We need more productions like Skullgirls to grace the fighting game community. While I applaud the industry initiative to make certain concessions in order to appeal to a broader audience, this shouldn't come at the cost of compromising certain gameplay mechanics. Fortunately, developer Reverge Labs and lead producer Mike Zaimont agree.
Don't even think about trying to dial-a-combo here.
To help ease newcomers into the game, Skullgirls provides one of the most interactive training modes ever featured in a fighter, starting players off with the basics. Literally. The first few lessons instruct you to get familiar with rudimentary tasks such as blocking and jumping before moving on to the more advanced techniques. It's a great tool to potentially help players become more successful at the game and internalize the information, though this doesn't guarantee that they'll evolve into the next god of war.
The gameplay represents a crossover of ideas heavily influenced by Marvel vs. Capcom 2, Melty Blood, and Guilty Gear. In the same fashion, players can execute OTGs, air dashes, snapbacks, juggles, delayed hyper combos (DHC), and supers, among other useful tools. One caveat, if one should interpret it as such: the gameplay runs somewhat slower and focuses heavily on exploiting damaging combos and precision execution. Don't even think about trying to dial-a-combo here by mashing; you won't get very far.
Matches can consist of the traditional 2D one-on-one format or you can opt to configure your team in pairs or even three characters à la Marvel vs. Capcom 3. Playing solo offers the player a substantial level of health and damage output. This option only works well for characters that can readily control space and offense at any range. The option more commonly seen is two-on-two, which provides more versatility, including the ability to tag out, call in an assist for mix-up situations, or aid in team-based attacks. While three characters offer similar advantages, players should recognize the additional diversity comes at a high cost: normal powered characters. As with any conventional tag-based fighter, team synergy is very important in order to generate the best results.
I love the characters in the characters. While the cast is limited in comparison to the retail-disc selections currently available, Alex Ahad's artistic vision breathes a unique world inspired by slapstick humor, anime, BioShock , and Ren & Stimpy.
Unfortunately, not everyone shares the same appreciation, and some have decided they would prefer to opt out of playing the game based on its aesthetics alone. Really? This cast has a lot going for it based on personality and detail alone. One favorite is Peacock, who literally looks like she came straight from a Steamboat Willy cartoon. Her specialty focuses on runaway tactics, attacking you with everything including the kitchen sink. Then there's Valentine, who can be best described as Ibuki with a Harleyquinn complex. I also dig Parasoul, who is one of sexier characters in the game, specializes in long-range attacks, and comes equipped with a Chun Li-esque headstomp. She can also dispatch her soldiers (called "Egrets") to aid in deflecting projectiles or in setting up off-the-ground combos.
There's also a great deal of fan service, featuring tons of pop culture and video game references -including but not limited to the freaky girl from The Ring, the bird from JoJo's Revenge, Bullet Bill from Super Mario, Wolverine's Beserker Barrage super, and many others. I was surprised that a few were turned off by this, and I wonder if these things are inappropriate to incorporate in a fighter or if some folks are simply devoid of light-hearted humor?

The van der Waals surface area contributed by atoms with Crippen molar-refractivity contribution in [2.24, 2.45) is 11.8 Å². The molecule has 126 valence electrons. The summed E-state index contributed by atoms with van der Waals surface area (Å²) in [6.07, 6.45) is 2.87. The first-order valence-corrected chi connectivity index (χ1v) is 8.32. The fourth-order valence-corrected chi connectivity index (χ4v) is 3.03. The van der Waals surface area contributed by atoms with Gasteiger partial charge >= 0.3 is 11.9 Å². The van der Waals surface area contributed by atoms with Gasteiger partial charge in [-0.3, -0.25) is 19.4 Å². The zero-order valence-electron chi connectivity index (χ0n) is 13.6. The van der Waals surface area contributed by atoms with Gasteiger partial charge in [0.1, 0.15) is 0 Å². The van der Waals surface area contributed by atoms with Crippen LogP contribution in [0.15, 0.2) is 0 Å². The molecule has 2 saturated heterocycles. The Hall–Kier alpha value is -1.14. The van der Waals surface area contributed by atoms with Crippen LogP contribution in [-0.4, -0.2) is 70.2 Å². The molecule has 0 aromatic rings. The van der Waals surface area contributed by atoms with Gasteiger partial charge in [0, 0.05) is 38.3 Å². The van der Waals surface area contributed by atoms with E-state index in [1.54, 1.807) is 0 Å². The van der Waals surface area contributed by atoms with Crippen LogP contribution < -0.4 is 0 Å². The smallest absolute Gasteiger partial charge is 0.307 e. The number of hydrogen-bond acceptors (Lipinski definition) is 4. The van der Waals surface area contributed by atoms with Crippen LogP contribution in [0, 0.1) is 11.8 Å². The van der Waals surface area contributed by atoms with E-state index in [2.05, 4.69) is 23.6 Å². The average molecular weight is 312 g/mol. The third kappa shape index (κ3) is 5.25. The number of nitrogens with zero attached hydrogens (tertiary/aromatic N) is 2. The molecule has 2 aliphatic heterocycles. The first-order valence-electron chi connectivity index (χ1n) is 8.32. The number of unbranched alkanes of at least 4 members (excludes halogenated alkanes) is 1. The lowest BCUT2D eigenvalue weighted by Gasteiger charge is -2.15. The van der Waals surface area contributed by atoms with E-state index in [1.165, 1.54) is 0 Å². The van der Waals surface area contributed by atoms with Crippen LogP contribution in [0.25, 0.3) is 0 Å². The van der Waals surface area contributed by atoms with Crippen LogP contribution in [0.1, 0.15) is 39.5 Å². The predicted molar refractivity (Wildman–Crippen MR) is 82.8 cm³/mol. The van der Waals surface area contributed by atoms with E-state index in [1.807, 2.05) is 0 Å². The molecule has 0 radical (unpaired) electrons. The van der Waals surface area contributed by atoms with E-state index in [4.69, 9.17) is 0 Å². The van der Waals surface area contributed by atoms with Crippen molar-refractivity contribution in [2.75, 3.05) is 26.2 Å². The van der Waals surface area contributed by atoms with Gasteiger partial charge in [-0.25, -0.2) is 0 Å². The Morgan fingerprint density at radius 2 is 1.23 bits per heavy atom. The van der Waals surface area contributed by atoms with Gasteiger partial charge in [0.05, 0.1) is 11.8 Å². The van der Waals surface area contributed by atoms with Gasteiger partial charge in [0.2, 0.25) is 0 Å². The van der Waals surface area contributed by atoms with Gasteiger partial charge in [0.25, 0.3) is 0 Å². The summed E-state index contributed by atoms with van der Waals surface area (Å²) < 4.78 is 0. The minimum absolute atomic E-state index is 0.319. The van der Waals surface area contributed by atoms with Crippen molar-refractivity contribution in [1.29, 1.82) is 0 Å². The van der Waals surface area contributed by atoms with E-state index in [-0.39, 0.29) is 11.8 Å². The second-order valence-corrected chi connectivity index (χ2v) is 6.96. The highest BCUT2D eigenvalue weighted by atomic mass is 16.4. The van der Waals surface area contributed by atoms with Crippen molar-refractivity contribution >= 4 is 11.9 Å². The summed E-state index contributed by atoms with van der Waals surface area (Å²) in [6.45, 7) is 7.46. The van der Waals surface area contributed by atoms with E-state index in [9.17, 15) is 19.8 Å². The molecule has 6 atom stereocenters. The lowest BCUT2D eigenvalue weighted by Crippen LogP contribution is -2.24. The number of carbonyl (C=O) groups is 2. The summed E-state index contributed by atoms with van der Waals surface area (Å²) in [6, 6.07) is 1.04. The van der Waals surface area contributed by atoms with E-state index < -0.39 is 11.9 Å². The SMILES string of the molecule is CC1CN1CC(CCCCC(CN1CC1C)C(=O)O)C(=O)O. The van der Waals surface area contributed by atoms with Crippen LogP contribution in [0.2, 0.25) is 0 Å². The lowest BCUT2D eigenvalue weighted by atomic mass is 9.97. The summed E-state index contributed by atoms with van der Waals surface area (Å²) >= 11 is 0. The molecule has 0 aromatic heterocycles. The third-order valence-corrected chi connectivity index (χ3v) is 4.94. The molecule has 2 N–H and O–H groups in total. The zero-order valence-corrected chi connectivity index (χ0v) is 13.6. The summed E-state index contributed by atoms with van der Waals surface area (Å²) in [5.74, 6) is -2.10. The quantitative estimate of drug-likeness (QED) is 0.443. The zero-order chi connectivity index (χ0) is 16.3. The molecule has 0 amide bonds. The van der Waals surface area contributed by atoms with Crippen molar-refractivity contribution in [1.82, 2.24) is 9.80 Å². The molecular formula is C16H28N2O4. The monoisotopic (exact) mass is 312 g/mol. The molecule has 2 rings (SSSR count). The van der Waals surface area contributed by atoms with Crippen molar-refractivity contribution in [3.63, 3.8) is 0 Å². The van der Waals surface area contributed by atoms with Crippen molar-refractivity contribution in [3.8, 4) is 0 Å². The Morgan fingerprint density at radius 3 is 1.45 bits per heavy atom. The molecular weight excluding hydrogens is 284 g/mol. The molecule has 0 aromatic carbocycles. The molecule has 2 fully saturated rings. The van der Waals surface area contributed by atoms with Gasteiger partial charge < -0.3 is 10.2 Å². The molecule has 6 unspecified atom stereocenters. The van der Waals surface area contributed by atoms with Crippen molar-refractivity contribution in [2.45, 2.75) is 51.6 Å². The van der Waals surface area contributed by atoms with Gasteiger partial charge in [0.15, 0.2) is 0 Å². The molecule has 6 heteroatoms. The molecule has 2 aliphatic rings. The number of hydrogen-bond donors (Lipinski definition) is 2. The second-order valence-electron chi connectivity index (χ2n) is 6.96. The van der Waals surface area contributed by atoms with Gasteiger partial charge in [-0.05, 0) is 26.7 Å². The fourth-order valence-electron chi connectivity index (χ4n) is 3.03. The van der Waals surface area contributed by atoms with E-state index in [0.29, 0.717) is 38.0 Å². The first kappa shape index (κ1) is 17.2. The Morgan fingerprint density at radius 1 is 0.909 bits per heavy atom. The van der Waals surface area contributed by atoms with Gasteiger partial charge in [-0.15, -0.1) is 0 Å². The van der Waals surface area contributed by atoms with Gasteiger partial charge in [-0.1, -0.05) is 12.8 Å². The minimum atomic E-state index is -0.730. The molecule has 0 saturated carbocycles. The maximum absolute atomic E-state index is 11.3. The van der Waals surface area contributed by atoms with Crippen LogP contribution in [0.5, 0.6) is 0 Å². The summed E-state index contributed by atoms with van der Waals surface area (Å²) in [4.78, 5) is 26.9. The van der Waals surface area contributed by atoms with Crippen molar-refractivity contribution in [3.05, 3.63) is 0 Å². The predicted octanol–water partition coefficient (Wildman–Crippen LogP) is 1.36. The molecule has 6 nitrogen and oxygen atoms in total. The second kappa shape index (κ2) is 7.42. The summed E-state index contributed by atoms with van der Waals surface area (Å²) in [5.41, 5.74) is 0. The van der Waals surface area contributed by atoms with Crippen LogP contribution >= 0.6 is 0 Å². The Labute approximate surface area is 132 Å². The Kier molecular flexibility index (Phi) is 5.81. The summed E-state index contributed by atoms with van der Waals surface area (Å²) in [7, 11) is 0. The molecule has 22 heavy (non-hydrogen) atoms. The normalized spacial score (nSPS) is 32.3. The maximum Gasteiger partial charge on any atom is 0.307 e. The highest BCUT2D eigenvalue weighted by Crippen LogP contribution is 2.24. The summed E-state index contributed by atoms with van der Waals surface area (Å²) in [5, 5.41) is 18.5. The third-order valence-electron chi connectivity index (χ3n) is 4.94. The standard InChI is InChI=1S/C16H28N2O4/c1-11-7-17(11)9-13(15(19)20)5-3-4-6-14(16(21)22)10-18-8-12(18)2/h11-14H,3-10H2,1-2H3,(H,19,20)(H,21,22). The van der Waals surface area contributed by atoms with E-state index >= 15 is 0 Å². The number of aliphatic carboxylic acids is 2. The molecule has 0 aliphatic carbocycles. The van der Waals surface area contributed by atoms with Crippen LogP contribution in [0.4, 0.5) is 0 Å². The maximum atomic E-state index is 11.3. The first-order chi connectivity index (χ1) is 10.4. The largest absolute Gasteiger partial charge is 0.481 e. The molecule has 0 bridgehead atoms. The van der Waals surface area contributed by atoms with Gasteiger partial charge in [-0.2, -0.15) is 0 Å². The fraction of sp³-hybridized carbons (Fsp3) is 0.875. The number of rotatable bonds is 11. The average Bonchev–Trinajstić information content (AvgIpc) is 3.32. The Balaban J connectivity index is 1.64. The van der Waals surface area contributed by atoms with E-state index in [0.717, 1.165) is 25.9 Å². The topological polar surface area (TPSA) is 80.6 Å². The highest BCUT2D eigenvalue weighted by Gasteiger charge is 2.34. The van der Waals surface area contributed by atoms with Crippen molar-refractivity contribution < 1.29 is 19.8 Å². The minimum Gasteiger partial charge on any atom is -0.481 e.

If you lack the ability to spar with a group of local friends, engaging competition online is the only alternative. It's great that Skullgirls opted to use the GGPO netcode, recognizing the importance of delivering an exceptional online experience. Overall, my matches have been smooth and I almost never needed to make an adjustment higher than a 1- or 2-frame delay. GGPO isn't perfect and you're bound to encounter some lag periodically, but you won't have quite the same dreadful experience as seen in that other game that used to be my digital crack. Most of my matches averaged a ping between 89 to 100 ms, facing competitors from the Midwest , North Atlantic, and Southern regions. I can only recall one instance where I experienced lag, but that was with a friend who I've explained needs to seriously look into upgrading his hamster wheel to deliver something more reliable.
While there are a number of things that I love about Skullgirls, there are a few things that left me scratching my head. For starters, it lacks an in-game move list - it's a flaw that the developer did openly acknowledge by posting a digital copy, but it's a strange omission. The training room also lacks a few essentials, such as the ability to configure the dummy to perform specific actions, or the most important feature of all: an input display. I like to know my execution is on point. All these things make it very obvious that Skullgirls was rushed right out the gate.
With so many other options available at retail, Skullgirls will have a difficult time resonating with players on a grand scale. The aforementioned bugs and lack of polish are just enough to turn off potential buyers, especially if these are the same users who invested in Street Fighter x Tekken (and you know how the reception on that's turned out). Reverge has already offered promises to patch the game and introduce more content in the near future based upon whether the current release does well financially. This has prompted many to request everyone shell out $15 to show support in the hopes the game will get patched sooner than later. Those willing to take the leap of faith won't be disappointed. Skullgirls possesses all the building blocks of a solid fighter filled with passion, creativity, and depth.